The game was played under wet conditions, perhaps giving the Beavers an advantage. Regardless, when the final gun sounded, Oregon State had upset Duke, 20-16, in a very hard fought battle. Footage of that game is also available online.

Jack Yoshihara catching a football

Jack Yoshihara catching a football.

One Oregon State player was prohibited from making the trip to Durham. Jack Yoshihara was a sophomore end on the Oregon State football team, but because of his Japanese ancestry, was prohibited from traveling more than 35 miles from home due to military restrictions. Later in 1942 he was forced to withdraw from Oregon State due to Executive Order 9066, and ended up in the Mindoka internment camp in Idaho. Fortunately, Jack was included in the 1942 Rose Bowl team photo, and did receive a Rose Bowl ring, belatedly, in 1985. And Jack was one of the Oregon State alumni of Japanese-American ancestry who were awarded honorary degrees at OSU’s 2008 commencement ceremony. Jack can be seen showing off his Rose Bowl ring at this ceremony — see and go to minute 14:35.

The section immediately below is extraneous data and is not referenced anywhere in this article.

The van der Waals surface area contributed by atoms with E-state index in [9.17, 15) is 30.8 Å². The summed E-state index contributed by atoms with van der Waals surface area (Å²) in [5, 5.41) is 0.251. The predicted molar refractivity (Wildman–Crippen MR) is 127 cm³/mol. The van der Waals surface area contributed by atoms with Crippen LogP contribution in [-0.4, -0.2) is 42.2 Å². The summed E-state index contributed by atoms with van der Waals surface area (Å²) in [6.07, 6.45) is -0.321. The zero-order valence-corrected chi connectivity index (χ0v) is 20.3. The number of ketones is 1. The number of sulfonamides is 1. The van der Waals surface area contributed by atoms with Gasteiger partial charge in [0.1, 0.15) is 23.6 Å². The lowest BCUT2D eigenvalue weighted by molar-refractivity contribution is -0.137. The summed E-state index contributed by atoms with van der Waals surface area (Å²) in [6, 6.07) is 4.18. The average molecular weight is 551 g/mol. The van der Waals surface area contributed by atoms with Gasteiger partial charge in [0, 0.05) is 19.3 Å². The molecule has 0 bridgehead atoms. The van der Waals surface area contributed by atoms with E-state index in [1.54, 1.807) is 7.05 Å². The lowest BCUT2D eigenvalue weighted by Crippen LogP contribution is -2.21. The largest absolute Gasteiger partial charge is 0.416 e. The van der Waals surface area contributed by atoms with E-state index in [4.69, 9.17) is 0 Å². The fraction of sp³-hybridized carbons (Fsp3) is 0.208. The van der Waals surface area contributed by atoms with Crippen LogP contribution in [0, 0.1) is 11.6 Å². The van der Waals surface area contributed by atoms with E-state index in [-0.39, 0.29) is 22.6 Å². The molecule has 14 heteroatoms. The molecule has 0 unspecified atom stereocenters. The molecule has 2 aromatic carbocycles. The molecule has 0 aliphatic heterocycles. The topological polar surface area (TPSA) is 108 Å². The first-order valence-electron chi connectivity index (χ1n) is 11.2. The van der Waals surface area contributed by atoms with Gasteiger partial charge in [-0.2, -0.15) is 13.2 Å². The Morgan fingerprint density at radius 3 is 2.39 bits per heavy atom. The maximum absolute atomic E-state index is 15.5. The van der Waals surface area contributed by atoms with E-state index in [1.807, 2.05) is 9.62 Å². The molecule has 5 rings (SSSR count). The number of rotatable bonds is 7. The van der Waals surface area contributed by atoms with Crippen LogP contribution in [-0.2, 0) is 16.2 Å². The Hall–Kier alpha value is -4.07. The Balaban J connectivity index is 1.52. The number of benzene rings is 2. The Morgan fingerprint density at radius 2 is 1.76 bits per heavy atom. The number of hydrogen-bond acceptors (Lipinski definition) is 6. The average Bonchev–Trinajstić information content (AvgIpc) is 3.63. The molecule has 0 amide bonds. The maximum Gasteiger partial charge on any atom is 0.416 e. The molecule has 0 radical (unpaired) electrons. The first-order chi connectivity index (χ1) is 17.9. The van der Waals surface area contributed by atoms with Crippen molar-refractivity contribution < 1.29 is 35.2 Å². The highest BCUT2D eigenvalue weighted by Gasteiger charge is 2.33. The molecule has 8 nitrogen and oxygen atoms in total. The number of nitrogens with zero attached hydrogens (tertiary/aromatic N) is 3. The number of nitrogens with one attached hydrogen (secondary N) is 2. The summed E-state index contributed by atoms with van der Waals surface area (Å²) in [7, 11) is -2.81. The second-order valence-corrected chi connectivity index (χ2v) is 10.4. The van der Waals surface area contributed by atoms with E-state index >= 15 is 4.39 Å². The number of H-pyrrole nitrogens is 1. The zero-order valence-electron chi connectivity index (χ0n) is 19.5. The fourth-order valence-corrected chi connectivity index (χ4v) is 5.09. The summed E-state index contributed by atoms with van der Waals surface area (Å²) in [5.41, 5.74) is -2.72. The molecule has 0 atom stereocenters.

1942 rose bowl team

Oregon State College's 1942 Rose Bowl team